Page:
Patriots’ Important Victory Comes With a Couple of Difficult Personnel Losses

Vince Wilfork consoles Jerod Mayo after Mayo suffered a serious knee injury in Sunday’s game and had to be carted off the field. The Patriots fear Mayo may miss the rest of the season. Jim Davis/Globe Staff

Well, at least Gronk got up.

The Patriots should have been able to leave Orchard Park, New York yesterday with more than just moral victories — hell, they did leave with more than just moral victories.

They captured the real thing in convincing fashion, securing first place in the AFC East with a 37-22 win that was more meaningful and reassuring than we ever figured this game would be when the schedule was revealed.

The AFC East still goes through them. Tom Brady is not about to cede his job to his understudy anytime soon –we’ll get back to you Jimmy Garoppolo’s progress in, oh, February 2016, OK? — and good heavens how foolish and premature does that discussion feel now?


The offensive line, duct-taped together by the thrifty duo of DeGuglielmo and McGyver, is getting the job done despite no continuity, the defense is as talented as any they’ve had in years, and Gronk is looking like his pre-knee injury, pre-arm injury force-of-nature self.

It’s all good. Well, mostly good. With the big win — yes, in fact, an October triumph in Buffalo can be meaningful — came a couple of big personnel losses. And as we’ve learned repeatedly and with great disappointment the last three seasons, too many of the latter can prevent the former from happening in the postseason. There comes a point of diminishing returns — and that point usually reveals itself in the AFC Championship Game.

The Patriots lost both linebacker Jerod Mayo and running back Stevan Ridley to what appeared to be serious knee injuries Sunday. In a sense, their injuries turned the actual victory into a moral victory. Damn, we lost Jerod and Stevan. At least we won the game.

Given that teammates were talking about Mayo’s as a tragedy and were also quick to salute Ridley and what he means to the offense (at least since Josh McDaniels remembered two weeks ago that he is allowed to give him more than five carries per game), it certainly seems that we won’t be seeing either anytime soon, possibly for the remainder of the season.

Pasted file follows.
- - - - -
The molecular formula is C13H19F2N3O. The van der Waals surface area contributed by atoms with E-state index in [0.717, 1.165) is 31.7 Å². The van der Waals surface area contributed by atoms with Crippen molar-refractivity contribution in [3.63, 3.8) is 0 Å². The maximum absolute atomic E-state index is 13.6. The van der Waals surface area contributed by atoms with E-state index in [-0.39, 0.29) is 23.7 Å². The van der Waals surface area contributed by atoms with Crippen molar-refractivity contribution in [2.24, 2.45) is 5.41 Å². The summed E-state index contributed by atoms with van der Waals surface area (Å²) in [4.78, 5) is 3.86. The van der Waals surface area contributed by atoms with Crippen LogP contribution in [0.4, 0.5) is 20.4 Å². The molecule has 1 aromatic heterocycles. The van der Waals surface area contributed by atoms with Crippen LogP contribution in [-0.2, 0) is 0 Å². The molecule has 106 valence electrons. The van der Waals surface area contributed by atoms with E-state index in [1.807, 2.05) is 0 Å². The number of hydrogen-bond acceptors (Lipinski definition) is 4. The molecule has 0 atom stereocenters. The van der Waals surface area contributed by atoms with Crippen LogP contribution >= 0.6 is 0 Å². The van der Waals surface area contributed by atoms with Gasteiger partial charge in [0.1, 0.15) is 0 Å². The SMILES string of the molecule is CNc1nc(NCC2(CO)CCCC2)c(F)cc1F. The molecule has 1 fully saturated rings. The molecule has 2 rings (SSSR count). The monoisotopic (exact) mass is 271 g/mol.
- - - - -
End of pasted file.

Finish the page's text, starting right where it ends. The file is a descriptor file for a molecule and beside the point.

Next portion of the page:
During his press conference this morning, Bill Belichick discussed how Mayo’s various responsibilities may be filled. It’s the closest he’s come, at least as far as I can recall, to acknowledging the magnitude of an injury before the player’s status is formally announced.

Attrition is unavoidable in the NFL — it’s one of my prime frustrations as a football fan, that one injury can destroy even the best-laid plans, and yes, I realize the hypocrisy in that given that the Tom Brady era got its start because of Drew Bledsoe’s brutal encounter with Mo Lewis in Week 2, 2001.

If we can be as coldly unsympathetic as the sport of football itself, the Patriots can probably survive the Ridley injury. Oh, he’s a damn good back, and his versatility and between-the-tackles toughness will be missed. But there’s decent depth on the roster with Shane Vereen, Brandon Bolden and James White, and perhaps even a veteran such as BenJarvus Green-Ellis can be brought in as support. It sucks to lose him. But it’s endurable.

The Mayo injury is different. He’s the nerve center of the Patriots defense, the brains of the operation, the one charged with diagnosing the offense’s intentions and making sure the other 10 players out there with him are working in unison.

Mayo gets too much grief from the Hey, Look — A Shiny Object! crowd because he’s not a flashy playmaker, but anyone who doesn’t recognize how essential he is must have stopped paying attention after he got hurt right around this time last year.


I do not know how they will even begin to replace him, and given how the Patriots finally have a defense that can pick up slack when the offense slumbers, his injury is some cruel combination of disappointing and devastating.

Yet something else must be acknowledged: it actually could have been worse yesterday. Brady was folded, spindled, and damn near mutilated by the Bills defense in the first half. I still don’t know how he didn’t hurt his knee on that Jerry Hughes cheap shot.

And we all held our breath in the third quarter when Gronk had to be helped off the field after taking another hard hit and bouncing off the turf.

He got up, even came back into the game a few plays later. It was a reassuring moment on a day of an important victory clouded by two difficult losses. Losing Gronk? Now that would have been too much to take for one Sunday.

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